G. Johnson, you are reading a blog. if you don't care what people think, lock yourself in a room, turn off the computer and TV and go to sleep. In short, you go away. I further have no idea who "You" and "your buddies" are, so I really don't understand where you are coming from, except that you are plainly hostile.
    Nov 6, 2008. 11:40 AM | Likes Like |Link to Comment
  • 7 Steps To Restore Functioning Markets [View article]
    petyaczar, if you'd like to engage in a spirited but respectful dialogue then i am happy to do so. but if you want to engage in name-calling and petty bs then don't waste my time.

    yes, there are differences of opinion over the mtm issue. the fact that the eu and several economists (and i know many of them) agree with your viewpoint doesn't make either them or you right. mtm doesn't reduce ballast - lousy investments that are improperly financed does. spend some time reading my blog on the topic. i've given a lot of thought to the issue of mtm and transparency and actually think i've got some pretty good support for why a funding-based mtm framework is superior than anything we've got today.

    as it relates to sarbox, i have felt it has been poorly implemented and applied as well. i do take issue with viewing it as a catalyst for the market meltdown, but i agree that it was poorly conceived and even more poorly enacted.
    Oct 27, 2008. 12:43 PM | Likes Like |Link to Comment
  • 7 Steps To Restore Functioning Markets [View article]
    petyaczar, in a world where you have simple stocks and bonds, maybe one could handle the classic "Lower of Cost or Market" (LOCOM) accounting regime. The problem is that is not what we have today. There is a bunch of crappy, ultra-illiquid, difficult-to-analyze paper on bank and corporate balance sheets (not to mention trillions in opaque off-balance sheet obligations) that without additional transparency cannot and will not be funded. This is fact. Your comment is emotional and not rational. It was not mark-to-market accounting that sank the banks - it was poor risk management, financing policies and compensation regimes that sank them. Sorry, but it's true.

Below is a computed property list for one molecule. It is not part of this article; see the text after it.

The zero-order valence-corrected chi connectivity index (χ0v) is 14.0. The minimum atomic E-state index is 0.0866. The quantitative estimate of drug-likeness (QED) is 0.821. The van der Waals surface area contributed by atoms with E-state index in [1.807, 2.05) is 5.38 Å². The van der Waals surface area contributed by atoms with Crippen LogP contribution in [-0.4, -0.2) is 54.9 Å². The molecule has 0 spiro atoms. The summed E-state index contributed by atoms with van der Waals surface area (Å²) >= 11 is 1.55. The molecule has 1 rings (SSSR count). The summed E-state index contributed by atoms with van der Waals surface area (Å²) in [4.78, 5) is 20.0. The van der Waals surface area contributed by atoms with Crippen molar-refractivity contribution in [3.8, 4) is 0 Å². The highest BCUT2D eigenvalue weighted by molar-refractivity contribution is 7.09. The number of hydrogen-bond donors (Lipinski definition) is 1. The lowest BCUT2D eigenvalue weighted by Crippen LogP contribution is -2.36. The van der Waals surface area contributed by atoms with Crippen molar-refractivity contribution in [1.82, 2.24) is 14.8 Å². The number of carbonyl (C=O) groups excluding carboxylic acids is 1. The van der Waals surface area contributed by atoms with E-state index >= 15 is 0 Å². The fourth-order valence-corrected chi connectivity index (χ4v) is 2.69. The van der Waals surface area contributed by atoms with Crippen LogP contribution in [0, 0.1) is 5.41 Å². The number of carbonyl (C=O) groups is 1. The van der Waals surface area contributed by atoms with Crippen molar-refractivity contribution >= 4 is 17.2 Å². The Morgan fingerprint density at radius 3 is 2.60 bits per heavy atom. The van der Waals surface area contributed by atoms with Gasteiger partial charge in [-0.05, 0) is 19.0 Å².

Oct 27, 2008. 08:27 AM | Likes Like |Link to Comment
  • Bailed-Out Banker Compensation: A PR Disaster in the Making? [View article]
    Johnc you raise exactly the point I was making in the last paragraph. I think this is a foundation issue not just for the markets but for our society. Boards need to do a better job incentivizing managers for long-term performance. Investors need to see the value of focusing on long-term value creation as opposed to quarterly earnings manipulation. If certain companies implement my changes and other do not, those that resist focusing on long-term value should be punished in the capital markets. If they're not, then nothing will change. Those that tried to do the right thing will go back to their old ways and all will have been for naught. Unless, of course, the Government gets involved, which would be a true disaster.